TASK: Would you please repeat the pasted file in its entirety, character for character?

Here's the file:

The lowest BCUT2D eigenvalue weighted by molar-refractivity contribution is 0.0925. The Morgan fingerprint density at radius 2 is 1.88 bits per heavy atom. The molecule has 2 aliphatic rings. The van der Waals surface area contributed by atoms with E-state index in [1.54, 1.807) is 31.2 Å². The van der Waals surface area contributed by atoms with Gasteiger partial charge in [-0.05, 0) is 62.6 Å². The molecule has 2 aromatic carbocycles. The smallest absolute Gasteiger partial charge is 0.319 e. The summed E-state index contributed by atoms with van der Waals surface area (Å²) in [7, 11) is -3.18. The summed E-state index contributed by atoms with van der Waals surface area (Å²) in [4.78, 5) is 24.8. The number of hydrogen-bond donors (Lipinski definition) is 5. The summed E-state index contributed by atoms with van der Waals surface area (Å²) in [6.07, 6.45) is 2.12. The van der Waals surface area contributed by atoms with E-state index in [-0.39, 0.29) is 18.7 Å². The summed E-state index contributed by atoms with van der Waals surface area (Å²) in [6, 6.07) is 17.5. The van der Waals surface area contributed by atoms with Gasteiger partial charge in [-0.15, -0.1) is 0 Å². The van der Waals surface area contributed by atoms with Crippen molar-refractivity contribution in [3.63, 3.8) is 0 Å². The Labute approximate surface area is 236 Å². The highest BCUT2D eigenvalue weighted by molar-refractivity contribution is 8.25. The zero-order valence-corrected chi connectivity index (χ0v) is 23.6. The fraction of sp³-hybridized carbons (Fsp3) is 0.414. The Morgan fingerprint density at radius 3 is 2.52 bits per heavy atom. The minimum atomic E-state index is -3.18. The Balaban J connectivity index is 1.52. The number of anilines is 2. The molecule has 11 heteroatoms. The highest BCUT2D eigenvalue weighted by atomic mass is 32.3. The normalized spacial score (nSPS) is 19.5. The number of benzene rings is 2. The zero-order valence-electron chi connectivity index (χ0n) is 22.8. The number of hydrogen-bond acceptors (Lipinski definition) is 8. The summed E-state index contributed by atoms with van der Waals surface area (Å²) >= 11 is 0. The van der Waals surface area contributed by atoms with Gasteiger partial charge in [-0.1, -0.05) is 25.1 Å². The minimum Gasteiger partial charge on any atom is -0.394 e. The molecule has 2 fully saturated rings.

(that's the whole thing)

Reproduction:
The lowest BCUT2D eigenvalue weighted by molar-refractivity contribution is 0.0925. The Morgan fingerprint density at radius 2 is 1.88 bits per heavy atom. The molecule has 2 aliphatic rings. The van der Waals surface area contributed by atoms with E-state index in [1.54, 1.807) is 31.2 Å². The van der Waals surface area contributed by atoms with Gasteiger partial charge in [-0.05, 0) is 62.6 Å². The molecule has 2 aromatic carbocycles. The smallest absolute Gasteiger partial charge is 0.319 e. The summed E-state index contributed by atoms with van der Waals surface area (Å²) in [7, 11) is -3.18. The summed E-state index contributed by atoms with van der Waals surface area (Å²) in [4.78, 5) is 24.8. The number of hydrogen-bond donors (Lipinski definition) is 5. The summed E-state index contributed by atoms with van der Waals surface area (Å²) in [6.07, 6.45) is 2.12. The van der Waals surface area contributed by atoms with E-state index in [-0.39, 0.29) is 18.7 Å². The summed E-state index contributed by atoms with van der Waals surface area (Å²) in [6, 6.07) is 17.5. The van der Waals surface area contributed by atoms with Gasteiger partial charge in [-0.15, -0.1) is 0 Å². The van der Waals surface area contributed by atoms with Crippen molar-refractivity contribution in [3.63, 3.8) is 0 Å². The Labute approximate surface area is 236 Å². The highest BCUT2D eigenvalue weighted by molar-refractivity contribution is 8.25. The zero-order valence-corrected chi connectivity index (χ0v) is 23.6. The fraction of sp³-hybridized carbons (Fsp3) is 0.414. The Morgan fingerprint density at radius 3 is 2.52 bits per heavy atom. The minimum atomic E-state index is -3.18. The Balaban J connectivity index is 1.52. The number of anilines is 2. The molecule has 11 heteroatoms. The highest BCUT2D eigenvalue weighted by atomic mass is 32.3. The normalized spacial score (nSPS) is 19.5. The number of benzene rings is 2. The zero-order valence-electron chi connectivity index (χ0n) is 22.8. The number of hydrogen-bond acceptors (Lipinski definition) is 8. The summed E-state index contributed by atoms with van der Waals surface area (Å²) >= 11 is 0. The van der Waals surface area contributed by atoms with Gasteiger partial charge in [-0.1, -0.05) is 25.1 Å². The minimum Gasteiger partial charge on any atom is -0.394 e. The molecule has 2 fully saturated rings.